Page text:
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salvage for the crumble.We don't have the most regimented of gardens, in fact it's a bit wild sometimes. But wildlife is, by definition, wild. As I said in the magazine, it has no time for straight lines, clipped edges, smart displays, or level lawns. We
I’m afraid I’ve been rather disparaging about fat balls and landscape gardeners again. It all came out at the Kent Wildlife Conference, held on Saturday at the University of Greenwich’s swanky new Medway Campus, down in Chatham.The theme
It's cold, there's snow on the ground, and all is quiet in the garden. But I've just been outside feeding the wildlife. In my case that does not mean putting up nut-filled bird feeders or hanging fat balls, it means tipping the kitchen waste
Several foxes, or the same one several times, have trotted up through the garden during the last week. As I sit tapping on the laptop on the kitchen table I get a good view out through the French windows, but I'm all but invisible to them
that have appeared over the years. It proves, once again, that you can find fascinating wildlife anywhere, even the smallest garden. All you have to do is watch and wait, and something will come along.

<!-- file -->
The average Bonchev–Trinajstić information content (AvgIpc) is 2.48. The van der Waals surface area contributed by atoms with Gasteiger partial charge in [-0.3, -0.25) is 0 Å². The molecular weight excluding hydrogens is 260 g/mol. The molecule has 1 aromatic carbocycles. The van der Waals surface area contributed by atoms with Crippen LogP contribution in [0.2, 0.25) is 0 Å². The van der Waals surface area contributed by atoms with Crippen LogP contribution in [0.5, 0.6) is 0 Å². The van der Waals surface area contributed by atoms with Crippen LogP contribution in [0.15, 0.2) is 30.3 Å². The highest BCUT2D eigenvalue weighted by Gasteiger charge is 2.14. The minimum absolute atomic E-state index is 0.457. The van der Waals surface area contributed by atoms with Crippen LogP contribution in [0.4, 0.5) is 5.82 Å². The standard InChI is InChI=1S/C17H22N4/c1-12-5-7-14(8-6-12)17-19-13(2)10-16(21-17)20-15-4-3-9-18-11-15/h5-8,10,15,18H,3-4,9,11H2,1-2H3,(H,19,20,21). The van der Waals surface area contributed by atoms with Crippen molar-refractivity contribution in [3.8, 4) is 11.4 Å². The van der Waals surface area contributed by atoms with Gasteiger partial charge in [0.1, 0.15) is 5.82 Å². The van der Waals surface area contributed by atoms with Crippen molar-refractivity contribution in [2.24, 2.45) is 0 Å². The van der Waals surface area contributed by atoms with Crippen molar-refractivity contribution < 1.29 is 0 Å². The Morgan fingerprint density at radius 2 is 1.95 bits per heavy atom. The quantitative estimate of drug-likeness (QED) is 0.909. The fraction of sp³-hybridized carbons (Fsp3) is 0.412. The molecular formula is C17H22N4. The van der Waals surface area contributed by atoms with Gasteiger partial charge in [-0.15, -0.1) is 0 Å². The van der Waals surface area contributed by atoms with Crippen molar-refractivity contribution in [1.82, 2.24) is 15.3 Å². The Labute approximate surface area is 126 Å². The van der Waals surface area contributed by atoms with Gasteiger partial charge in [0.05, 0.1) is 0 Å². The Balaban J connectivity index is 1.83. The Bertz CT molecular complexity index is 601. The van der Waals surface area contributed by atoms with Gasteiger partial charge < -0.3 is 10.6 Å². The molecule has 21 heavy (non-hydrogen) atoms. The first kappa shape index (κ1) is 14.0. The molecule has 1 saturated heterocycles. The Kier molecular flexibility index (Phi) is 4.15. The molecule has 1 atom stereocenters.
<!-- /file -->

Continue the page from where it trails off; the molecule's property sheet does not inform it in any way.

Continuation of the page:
-footed bee hovered briefly outside the kitchen.I've just been wandering about the garden in my shirtsleeves, feeling the real warmth of the sun catch me, and it seems that all the wildlife has just been queuing up ready for this sunshine. The trouble is, I
The foxes have been busy in my garden again. I haven’t seen them recently, but they leave their tell-tale signs. Occasionally I have cause to curse them, notably when I move the kids’ climbing frame to mow the lawn and find a putrescent latrine
, but the discovery in 2011 that small tortoiseshell numbers had gone down by 68% in 10 years was pretty shocking. It has always been received wisdom that common generalist ‘garden’ species, like the small tort, were protected from some of the frightening declines
Within days, two scientific reports on Britain’s wildlife have made national news headlines because of their dire prognoses. The State of the UK’s Birds 2012, produced by the Royal Society for the Protection of Birds, British Trust for Ornithology
Although, yes, technically it is a spider, I’m almost positive that nobody could really be scared of the zebra spider, Salticus scenicus. It lacks all those sinister characteristics that can cause unease among some people — it isn’t black and hairy, it doesn’t have long legs, it ...